“Even after he came back to me I wanted to work more and he was sometimes escaping. But then when we came to the court, he was focused, he was winning the important points, basically he was a fighter, he would never give up any ball. And then, after he lost to Melzer from two sets up in 2010, he looked at himself. Since then, he has had the momentum.”

Serbia’s Davis Cup win at the end of 2010 is usually seen as the moment when Djokovic blossomed. It certainly gave him a huge emotional boost, a reminder of the unbridled joy he had experienced here in Melbourne at the age of just 20. But Djokovic himself agrees with Vajda that the Melzer meltdown was a turning point.

“It did change things,” Djokovic said. “I remember 2010 as a very special year in my career because the first six months were very difficult in terms of results and also my health was pretty bad. I won a title in Dubai but beside that my game was not there, I changed my serve technique. I had a lot of mental issues. Every single pro athlete has to go through this crisis period in his career.

“I lost that match and then from Wimbledon on, in the second part of the year, I started playing much better and being more confident on the court. I felt I got a huge relief mentally rather than anything else. My serve was coming back, and then the Davis Cup title came at the right moment for myself and my country and all of my colleagues, because that’s when I got a strong wind in my back, and it switched momentum.

“For four years, I had been the No 3 of the world, but still I felt like I hadn’t reached my full potential. I felt I could maximise that potential in years to come and then I have made that – as my coach said – crucial switch in my head and my mentality. And from there it all came together.”

With six grand slam titles already under his belt, Djokovic is more than delivering on his early promise. Murray and the other members of the 'Big Four’ could be forgiven for wondering why, on that critical day in Paris, Melzer could not simply have thrown in the towel.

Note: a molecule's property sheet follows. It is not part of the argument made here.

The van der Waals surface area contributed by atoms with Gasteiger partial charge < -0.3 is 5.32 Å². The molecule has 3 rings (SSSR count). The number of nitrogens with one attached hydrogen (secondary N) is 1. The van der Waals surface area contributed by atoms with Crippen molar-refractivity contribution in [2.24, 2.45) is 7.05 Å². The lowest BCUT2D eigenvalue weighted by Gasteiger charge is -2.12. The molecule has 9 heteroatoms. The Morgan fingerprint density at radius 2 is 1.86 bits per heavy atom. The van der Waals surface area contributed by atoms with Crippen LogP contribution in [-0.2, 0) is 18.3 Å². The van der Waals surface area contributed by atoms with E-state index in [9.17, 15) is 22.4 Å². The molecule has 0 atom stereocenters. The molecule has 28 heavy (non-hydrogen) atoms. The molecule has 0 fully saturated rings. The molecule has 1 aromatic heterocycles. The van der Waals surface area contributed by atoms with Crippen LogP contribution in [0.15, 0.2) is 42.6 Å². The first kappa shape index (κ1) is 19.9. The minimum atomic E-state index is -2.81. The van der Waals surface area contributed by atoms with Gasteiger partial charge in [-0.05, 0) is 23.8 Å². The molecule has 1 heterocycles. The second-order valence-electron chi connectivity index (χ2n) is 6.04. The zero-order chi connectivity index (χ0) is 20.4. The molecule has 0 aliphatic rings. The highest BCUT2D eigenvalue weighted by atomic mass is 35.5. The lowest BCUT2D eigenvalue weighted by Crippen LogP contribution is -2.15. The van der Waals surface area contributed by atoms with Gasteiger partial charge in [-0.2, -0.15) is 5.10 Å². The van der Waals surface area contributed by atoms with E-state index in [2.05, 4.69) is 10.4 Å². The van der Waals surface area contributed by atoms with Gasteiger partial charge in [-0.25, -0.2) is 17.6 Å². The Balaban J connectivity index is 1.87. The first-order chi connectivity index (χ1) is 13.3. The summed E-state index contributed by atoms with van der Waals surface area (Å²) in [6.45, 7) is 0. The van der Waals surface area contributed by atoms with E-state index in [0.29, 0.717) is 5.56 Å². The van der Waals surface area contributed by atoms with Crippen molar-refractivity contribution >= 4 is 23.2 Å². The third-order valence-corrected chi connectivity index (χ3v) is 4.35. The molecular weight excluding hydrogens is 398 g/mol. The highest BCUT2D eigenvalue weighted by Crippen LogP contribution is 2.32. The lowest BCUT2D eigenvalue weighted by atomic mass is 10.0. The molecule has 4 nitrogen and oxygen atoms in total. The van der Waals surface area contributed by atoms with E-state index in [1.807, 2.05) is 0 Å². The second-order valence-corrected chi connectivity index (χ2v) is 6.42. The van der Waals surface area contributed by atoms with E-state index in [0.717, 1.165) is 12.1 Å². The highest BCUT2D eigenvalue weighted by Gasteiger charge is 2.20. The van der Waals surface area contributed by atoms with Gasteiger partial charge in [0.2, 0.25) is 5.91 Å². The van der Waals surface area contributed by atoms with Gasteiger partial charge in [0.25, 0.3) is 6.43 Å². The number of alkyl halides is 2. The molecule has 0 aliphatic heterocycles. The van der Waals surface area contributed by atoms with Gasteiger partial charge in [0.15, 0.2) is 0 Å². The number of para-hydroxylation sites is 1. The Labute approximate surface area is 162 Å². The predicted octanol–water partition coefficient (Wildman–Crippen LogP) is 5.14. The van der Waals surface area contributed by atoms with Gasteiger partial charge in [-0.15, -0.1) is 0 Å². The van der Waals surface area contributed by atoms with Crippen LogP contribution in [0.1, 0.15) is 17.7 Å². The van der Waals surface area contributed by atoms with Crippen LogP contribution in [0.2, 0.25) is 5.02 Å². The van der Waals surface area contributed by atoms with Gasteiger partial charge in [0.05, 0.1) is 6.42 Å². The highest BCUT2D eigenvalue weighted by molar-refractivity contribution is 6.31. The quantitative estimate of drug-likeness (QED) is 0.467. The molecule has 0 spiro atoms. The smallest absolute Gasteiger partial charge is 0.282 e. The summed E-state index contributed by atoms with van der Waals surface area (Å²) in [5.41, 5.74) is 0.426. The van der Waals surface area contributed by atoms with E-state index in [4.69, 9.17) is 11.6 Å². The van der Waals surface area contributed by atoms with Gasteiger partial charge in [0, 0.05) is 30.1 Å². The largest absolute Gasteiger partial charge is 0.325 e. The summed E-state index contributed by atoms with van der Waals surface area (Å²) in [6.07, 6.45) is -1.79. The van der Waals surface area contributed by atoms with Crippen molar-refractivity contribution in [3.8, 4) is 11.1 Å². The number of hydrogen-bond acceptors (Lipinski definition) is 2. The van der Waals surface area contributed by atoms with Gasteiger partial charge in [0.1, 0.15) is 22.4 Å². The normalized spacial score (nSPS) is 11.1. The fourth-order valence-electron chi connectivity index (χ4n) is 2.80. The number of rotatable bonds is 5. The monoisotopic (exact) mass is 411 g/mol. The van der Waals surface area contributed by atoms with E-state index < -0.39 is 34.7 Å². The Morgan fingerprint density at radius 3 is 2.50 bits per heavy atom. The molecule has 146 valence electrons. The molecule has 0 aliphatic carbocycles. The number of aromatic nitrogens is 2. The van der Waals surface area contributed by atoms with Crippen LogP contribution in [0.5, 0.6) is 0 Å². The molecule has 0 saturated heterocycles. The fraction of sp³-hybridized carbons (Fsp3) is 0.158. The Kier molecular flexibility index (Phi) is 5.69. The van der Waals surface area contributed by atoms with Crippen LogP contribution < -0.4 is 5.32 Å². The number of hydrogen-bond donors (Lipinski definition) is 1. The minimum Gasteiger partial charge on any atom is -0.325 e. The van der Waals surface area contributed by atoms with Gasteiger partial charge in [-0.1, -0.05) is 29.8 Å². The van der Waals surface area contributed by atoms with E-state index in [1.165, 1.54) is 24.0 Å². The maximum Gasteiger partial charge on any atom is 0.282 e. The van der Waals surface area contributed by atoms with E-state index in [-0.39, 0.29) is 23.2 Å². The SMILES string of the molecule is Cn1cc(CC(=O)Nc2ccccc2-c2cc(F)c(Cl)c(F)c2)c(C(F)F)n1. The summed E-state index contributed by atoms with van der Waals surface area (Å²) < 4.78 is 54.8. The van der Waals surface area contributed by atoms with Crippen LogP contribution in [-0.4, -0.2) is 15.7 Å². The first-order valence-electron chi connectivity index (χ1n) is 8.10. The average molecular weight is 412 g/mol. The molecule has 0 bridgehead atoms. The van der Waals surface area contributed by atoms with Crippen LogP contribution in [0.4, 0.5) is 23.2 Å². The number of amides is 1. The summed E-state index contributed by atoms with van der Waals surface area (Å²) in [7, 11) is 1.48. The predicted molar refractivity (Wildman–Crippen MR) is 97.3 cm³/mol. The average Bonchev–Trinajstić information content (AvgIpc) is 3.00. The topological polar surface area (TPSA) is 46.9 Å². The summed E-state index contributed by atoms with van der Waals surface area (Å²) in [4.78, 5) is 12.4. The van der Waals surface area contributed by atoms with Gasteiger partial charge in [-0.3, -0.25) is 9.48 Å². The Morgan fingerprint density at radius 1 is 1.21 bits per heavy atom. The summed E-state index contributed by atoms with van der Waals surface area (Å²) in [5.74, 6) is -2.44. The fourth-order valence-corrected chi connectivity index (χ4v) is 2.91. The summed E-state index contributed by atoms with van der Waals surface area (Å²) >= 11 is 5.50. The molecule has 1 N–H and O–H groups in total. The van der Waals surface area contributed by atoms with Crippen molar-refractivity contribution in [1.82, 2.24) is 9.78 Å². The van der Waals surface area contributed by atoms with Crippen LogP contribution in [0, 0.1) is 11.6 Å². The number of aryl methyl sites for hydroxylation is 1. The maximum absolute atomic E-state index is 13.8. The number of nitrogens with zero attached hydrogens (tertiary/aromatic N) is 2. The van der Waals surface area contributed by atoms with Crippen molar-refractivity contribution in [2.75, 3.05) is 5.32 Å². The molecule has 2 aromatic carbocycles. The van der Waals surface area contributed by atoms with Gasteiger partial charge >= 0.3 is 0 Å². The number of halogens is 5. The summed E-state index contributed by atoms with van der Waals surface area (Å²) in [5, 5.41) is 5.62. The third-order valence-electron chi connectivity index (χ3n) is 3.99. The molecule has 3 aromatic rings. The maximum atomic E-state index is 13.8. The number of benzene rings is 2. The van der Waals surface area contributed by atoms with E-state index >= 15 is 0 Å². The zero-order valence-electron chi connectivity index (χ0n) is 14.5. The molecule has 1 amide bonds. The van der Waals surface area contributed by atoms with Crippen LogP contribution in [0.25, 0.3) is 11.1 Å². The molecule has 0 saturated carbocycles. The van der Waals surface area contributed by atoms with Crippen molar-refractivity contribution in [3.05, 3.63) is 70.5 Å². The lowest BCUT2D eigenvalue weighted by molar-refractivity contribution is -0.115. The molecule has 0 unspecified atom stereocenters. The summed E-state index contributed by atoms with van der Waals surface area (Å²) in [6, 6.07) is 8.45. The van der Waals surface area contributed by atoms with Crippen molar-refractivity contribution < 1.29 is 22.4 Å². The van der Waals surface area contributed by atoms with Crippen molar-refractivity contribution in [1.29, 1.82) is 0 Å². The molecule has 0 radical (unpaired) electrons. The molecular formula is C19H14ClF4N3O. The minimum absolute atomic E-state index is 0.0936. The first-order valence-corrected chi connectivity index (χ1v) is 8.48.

http://www.telegraph.co.uk/sport/ten...-champion.html
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“There’s so many athletes, tennis players around the world,” he continued, trying to put his life into some kind of perspective, “they want to be the best in what they do. They want to succeed. Many of them, they don’t succeed in the end. I’m fortunate to have this opportunity and succeed.”
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Old 01-28-2013, 06:33 PM   #1235
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Thank youThat was such a heartbreaking lossNo one thought he'll comeback stronger and much better


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Old 01-28-2013, 07:51 PM   #1236
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Very interesting that Melzer match was the turning point, everybody will usually say Davis Cup, I didn't know that Also that Nole didn't really work hard enough before that (and was still #3 for years ), also that Vajda is mind blowingly good coach, had the patience to sit back and wait for Nole to finish the abysmal Todd Martin experiment
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“There’s so many athletes, tennis players around the world,” he continued, trying to put his life into some kind of perspective, “they want to be the best in what they do. They want to succeed. Many of them, they don’t succeed in the end. I’m fortunate to have this opportunity and succeed.”
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Old 01-28-2013, 09:05 PM   #1237
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Nice article I remember that match. I have to say I never stopped supporting Nole, and I never stopped watching him play. But during 2010 I did lose a bit faith in him. For 2 years or so I had the biggest faith in him, even more than I have now, I thought he could beat anyone and do anything, but then 2009 came along and the first part of 2010 which was awful, so I never stopped following and loving him, but I felt different, I had accepted that maybe he wasn't going to be #1 or one of the best players ever. And then he proved me wrong. It's really good reading how he was feeling and what he was thinking back then, and compare it to my response as fan. I remember being pretty pissed after that loss in RG 2010. And now I find out it was a turning point.